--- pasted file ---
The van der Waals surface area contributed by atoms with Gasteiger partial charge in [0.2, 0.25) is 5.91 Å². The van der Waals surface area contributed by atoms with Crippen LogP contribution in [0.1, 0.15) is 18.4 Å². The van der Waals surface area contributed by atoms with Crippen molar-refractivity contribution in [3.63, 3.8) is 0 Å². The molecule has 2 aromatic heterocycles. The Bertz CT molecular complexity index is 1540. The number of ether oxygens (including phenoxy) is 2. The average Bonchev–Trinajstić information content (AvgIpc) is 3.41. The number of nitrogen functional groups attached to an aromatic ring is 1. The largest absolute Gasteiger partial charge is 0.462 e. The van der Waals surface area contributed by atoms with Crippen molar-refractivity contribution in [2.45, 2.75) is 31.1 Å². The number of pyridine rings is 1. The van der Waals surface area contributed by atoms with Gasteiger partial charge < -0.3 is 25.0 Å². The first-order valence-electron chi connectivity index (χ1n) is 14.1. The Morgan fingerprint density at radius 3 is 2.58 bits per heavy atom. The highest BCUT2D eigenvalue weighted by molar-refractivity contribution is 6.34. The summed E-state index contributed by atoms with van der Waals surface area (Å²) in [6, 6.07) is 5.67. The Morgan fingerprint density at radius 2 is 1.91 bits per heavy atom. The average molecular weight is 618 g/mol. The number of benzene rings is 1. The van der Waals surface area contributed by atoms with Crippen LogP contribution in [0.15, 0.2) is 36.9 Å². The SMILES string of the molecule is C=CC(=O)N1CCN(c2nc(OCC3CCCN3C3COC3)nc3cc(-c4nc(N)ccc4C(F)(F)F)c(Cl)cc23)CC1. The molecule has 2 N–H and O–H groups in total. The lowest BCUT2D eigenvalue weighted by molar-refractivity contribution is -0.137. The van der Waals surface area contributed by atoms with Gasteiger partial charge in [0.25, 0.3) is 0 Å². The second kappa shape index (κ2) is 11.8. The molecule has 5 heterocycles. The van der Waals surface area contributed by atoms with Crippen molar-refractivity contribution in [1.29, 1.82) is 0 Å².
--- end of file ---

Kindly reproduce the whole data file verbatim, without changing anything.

The van der Waals surface area contributed by atoms with Gasteiger partial charge in [0.2, 0.25) is 5.91 Å². The van der Waals surface area contributed by atoms with Crippen LogP contribution in [0.1, 0.15) is 18.4 Å². The van der Waals surface area contributed by atoms with Crippen molar-refractivity contribution in [3.63, 3.8) is 0 Å². The molecule has 2 aromatic heterocycles. The Bertz CT molecular complexity index is 1540. The number of ether oxygens (including phenoxy) is 2. The average Bonchev–Trinajstić information content (AvgIpc) is 3.41. The number of nitrogen functional groups attached to an aromatic ring is 1. The largest absolute Gasteiger partial charge is 0.462 e. The van der Waals surface area contributed by atoms with Crippen molar-refractivity contribution in [2.45, 2.75) is 31.1 Å². The number of pyridine rings is 1. The van der Waals surface area contributed by atoms with Gasteiger partial charge < -0.3 is 25.0 Å². The first-order valence-electron chi connectivity index (χ1n) is 14.1. The Morgan fingerprint density at radius 3 is 2.58 bits per heavy atom. The highest BCUT2D eigenvalue weighted by molar-refractivity contribution is 6.34. The summed E-state index contributed by atoms with van der Waals surface area (Å²) in [6, 6.07) is 5.67. The Morgan fingerprint density at radius 2 is 1.91 bits per heavy atom. The average molecular weight is 618 g/mol. The number of benzene rings is 1. The van der Waals surface area contributed by atoms with Crippen LogP contribution in [0.15, 0.2) is 36.9 Å². The SMILES string of the molecule is C=CC(=O)N1CCN(c2nc(OCC3CCCN3C3COC3)nc3cc(-c4nc(N)ccc4C(F)(F)F)c(Cl)cc23)CC1. The molecule has 2 N–H and O–H groups in total. The lowest BCUT2D eigenvalue weighted by molar-refractivity contribution is -0.137. The van der Waals surface area contributed by atoms with Gasteiger partial charge in [0.25, 0.3) is 0 Å². The second kappa shape index (κ2) is 11.8. The molecule has 5 heterocycles. The van der Waals surface area contributed by atoms with Crippen molar-refractivity contribution in [1.29, 1.82) is 0 Å².